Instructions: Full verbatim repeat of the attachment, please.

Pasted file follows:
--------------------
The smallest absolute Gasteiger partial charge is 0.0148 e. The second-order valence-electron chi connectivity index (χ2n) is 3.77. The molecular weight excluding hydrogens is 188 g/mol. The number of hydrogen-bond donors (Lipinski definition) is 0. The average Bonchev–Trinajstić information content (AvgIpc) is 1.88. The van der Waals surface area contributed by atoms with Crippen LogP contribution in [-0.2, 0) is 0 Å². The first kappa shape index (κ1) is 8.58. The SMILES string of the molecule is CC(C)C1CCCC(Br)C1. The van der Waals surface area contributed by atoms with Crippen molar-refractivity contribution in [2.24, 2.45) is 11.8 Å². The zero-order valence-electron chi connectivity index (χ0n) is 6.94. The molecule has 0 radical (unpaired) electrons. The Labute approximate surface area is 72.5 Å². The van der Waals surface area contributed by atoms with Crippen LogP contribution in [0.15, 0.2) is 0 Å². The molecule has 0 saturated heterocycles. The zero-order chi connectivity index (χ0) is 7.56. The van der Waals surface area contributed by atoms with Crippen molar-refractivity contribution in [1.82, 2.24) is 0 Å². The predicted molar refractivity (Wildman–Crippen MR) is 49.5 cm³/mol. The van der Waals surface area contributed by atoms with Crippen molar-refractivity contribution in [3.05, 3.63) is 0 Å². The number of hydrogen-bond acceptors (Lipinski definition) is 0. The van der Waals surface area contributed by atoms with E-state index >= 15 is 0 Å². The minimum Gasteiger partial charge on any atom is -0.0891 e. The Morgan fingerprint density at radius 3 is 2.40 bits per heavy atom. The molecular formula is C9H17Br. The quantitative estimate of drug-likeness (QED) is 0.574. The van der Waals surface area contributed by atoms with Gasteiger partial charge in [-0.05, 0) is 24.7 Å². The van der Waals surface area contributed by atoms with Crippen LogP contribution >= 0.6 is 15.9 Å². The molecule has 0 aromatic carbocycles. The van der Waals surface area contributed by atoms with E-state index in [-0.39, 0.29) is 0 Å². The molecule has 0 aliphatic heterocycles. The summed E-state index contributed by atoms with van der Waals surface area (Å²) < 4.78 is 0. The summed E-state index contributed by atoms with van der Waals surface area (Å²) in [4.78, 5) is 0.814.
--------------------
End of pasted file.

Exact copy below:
The smallest absolute Gasteiger partial charge is 0.0148 e. The second-order valence-electron chi connectivity index (χ2n) is 3.77. The molecular weight excluding hydrogens is 188 g/mol. The number of hydrogen-bond donors (Lipinski definition) is 0. The average Bonchev–Trinajstić information content (AvgIpc) is 1.88. The van der Waals surface area contributed by atoms with Crippen LogP contribution in [-0.2, 0) is 0 Å². The first kappa shape index (κ1) is 8.58. The SMILES string of the molecule is CC(C)C1CCCC(Br)C1. The van der Waals surface area contributed by atoms with Crippen molar-refractivity contribution in [2.24, 2.45) is 11.8 Å². The zero-order valence-electron chi connectivity index (χ0n) is 6.94. The molecule has 0 radical (unpaired) electrons. The Labute approximate surface area is 72.5 Å². The van der Waals surface area contributed by atoms with Crippen LogP contribution in [0.15, 0.2) is 0 Å². The molecule has 0 saturated heterocycles. The zero-order chi connectivity index (χ0) is 7.56. The van der Waals surface area contributed by atoms with Crippen molar-refractivity contribution in [1.82, 2.24) is 0 Å². The predicted molar refractivity (Wildman–Crippen MR) is 49.5 cm³/mol. The van der Waals surface area contributed by atoms with Crippen molar-refractivity contribution in [3.05, 3.63) is 0 Å². The number of hydrogen-bond acceptors (Lipinski definition) is 0. The van der Waals surface area contributed by atoms with E-state index >= 15 is 0 Å². The minimum Gasteiger partial charge on any atom is -0.0891 e. The Morgan fingerprint density at radius 3 is 2.40 bits per heavy atom. The molecular formula is C9H17Br. The quantitative estimate of drug-likeness (QED) is 0.574. The van der Waals surface area contributed by atoms with Gasteiger partial charge in [-0.05, 0) is 24.7 Å². The van der Waals surface area contributed by atoms with Crippen LogP contribution >= 0.6 is 15.9 Å². The molecule has 0 aromatic carbocycles. The van der Waals surface area contributed by atoms with E-state index in [-0.39, 0.29) is 0 Å². The molecule has 0 aliphatic heterocycles. The summed E-state index contributed by atoms with van der Waals surface area (Å²) < 4.78 is 0. The summed E-state index contributed by atoms with van der Waals surface area (Å²) in [4.78, 5) is 0.814.